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functionalism (structural functionalism)

Definition of Functionalism

(noun) A theory that views society as a complex but orderly and stable system with interconnected structures and functions or social patterns that operate to meet the needs of individuals in a society.

Examples of Functionalism

  • aging (disengagement theory): As people age they gradually withdraw from society and are relieved of responsibilities, providing an orderly transition between generations. This shift justifies the discrimination (ageism) older people experience as they become less useful to society.
  • deviance: Creates social solidarity by branding some behaviors as deviant. Those that are labeled deviant will develop a collective identity.
  • education: Transmits knowledge to the next generation, teaching good citizenship, and preparation for future work.
  • family: Provides reproduction and protection of children; as a primary agent of socialization fosters understanding of expected behaviors, norms, and values.

Functionalism Pronunciation

Pronunciation Usage Guide

Syllabification: func·tion·al·ism

Audio Pronunciation

– American English
– British English

International Phonetic Alphabet

  • American English – /ˈfəŋ(k)ʃənlˌɪz(ə)m/
  • British English – /ˈfʌŋ(k)ʃn̩l̩ɪz(ə)m/

Usage Notes

  • The basic assumption of functionalism is that all structures, particularly institutions within society serve a purpose or function, contributing the stability of the social system.
  • Functionalism emphasizes that social stability and order comes from shared behaviors, norms, and values.
  • Deviance leads to change as society must adapt to maintain or achieve stability.
  • Dysfunctions within society negatively affect all other parts and create social problems.
  • Functionalism originates in the work of Auguste Comte (1798–1857) and Émile Durkheim (1858–1917), who was interested in social order and how how societies maintain stability over time. Durkheim suggested that society was more than the sum of its constituent parts, with each part providing stability and in someway relying on all other aspects of society.
  • To understand functionalism think of different aspects of society as parts of the human body, each part serving a purpose.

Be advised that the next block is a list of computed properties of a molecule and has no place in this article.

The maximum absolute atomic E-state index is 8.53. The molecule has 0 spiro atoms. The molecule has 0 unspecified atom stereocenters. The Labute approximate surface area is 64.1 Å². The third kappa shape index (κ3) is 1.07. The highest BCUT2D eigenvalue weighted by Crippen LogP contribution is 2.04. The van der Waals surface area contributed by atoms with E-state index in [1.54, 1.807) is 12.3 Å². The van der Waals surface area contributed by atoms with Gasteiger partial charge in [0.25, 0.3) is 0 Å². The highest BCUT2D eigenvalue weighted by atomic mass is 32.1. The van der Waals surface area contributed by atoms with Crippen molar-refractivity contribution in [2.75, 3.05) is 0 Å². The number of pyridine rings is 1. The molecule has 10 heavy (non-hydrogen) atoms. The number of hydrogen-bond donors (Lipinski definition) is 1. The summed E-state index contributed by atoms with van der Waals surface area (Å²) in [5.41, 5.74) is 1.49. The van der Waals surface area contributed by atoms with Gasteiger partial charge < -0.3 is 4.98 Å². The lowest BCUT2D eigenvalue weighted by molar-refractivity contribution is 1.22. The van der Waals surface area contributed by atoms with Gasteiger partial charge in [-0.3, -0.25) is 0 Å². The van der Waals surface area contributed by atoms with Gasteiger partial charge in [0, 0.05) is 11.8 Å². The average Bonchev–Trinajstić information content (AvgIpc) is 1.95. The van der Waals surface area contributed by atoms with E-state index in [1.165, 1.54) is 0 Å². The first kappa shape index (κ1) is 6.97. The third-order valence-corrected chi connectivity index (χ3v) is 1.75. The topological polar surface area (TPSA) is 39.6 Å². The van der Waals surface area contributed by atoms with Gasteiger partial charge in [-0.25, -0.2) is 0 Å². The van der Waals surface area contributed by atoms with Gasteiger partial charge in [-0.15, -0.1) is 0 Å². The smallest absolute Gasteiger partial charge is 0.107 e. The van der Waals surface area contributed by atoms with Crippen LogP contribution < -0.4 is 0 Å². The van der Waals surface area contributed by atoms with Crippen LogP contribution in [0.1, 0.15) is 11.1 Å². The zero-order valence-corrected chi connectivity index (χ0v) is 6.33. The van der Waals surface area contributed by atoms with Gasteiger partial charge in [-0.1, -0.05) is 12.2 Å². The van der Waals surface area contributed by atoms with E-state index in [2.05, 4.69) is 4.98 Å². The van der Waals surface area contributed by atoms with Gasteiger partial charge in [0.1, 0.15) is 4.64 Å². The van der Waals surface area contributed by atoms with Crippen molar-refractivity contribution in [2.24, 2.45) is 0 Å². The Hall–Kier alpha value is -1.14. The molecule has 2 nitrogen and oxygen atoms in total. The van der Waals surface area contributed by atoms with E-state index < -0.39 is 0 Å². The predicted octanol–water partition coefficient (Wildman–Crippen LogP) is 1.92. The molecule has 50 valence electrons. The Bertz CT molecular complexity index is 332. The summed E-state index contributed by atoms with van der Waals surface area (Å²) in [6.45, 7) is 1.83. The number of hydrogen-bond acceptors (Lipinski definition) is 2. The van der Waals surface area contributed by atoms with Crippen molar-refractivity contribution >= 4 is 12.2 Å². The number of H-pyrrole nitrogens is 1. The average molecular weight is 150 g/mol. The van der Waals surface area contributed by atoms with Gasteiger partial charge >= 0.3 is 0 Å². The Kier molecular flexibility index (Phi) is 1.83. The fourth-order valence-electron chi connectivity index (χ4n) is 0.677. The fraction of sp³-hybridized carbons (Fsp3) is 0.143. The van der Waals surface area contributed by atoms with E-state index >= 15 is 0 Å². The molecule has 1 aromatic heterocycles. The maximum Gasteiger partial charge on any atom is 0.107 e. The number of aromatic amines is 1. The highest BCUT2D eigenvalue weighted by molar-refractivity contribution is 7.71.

• Robert Merton (1910–2003) furthered the developed of functionalism, building on Durkheim and Parsons, contending there are two types of functions: latent functions and manifest functions.
  • Criticisms of functionalism:
    • Functionalism understates the power imbalances and the role of conflict within society.
      • Functionalist counterpoint: Higher status individuals have more power, prestige, and wealth because they are more important to a functional and stable society.
    • Functionalism is far too conservative and accepting of the status quo, particularly inequality.
      • Functionalist counterpoint: Inequality serves a purpose as it promotes solidarity among the affected classes and incentives people to work and improve themselves.
  • Functionalism is a macrosociological perspective.
  • Functionalism along with conflict theory and symbolic interactionism are the typical perspectives studied in sociology, but postmodern perspectives are challenging this tradition.
  • Functionalist Scholar include:
  • Also called:
    • functionalist perspective
    • functionalist theory
    • social systems theory
    • structural functionalism

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Reference

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Cite the Definition of Functionalism

ASA – American Sociological Association (5th edition)

Bell, Kenton, ed. 2013. “functionalism.” In Open Education Sociology Dictionary. Retrieved November 22, 2019 (https://sociologydictionary.org/functionalism/).

APA – American Psychological Association (6th edition)

functionalism. (2013). In K. Bell (Ed.), Open education sociology dictionary. Retrieved from https://sociologydictionary.org/functionalism/

Chicago/Turabian: Author-Date – Chicago Manual of Style (16th edition)

Bell, Kenton, ed. 2013. “functionalism.” In Open Education Sociology Dictionary. Accessed November 22, 2019. https://sociologydictionary.org/functionalism/.

MLA – Modern Language Association (7th edition)

“functionalism.” Open Education Sociology Dictionary. Ed. Kenton Bell. 2013. Web. 22 Nov. 2019. <https://sociologydictionary.org/functionalism/>.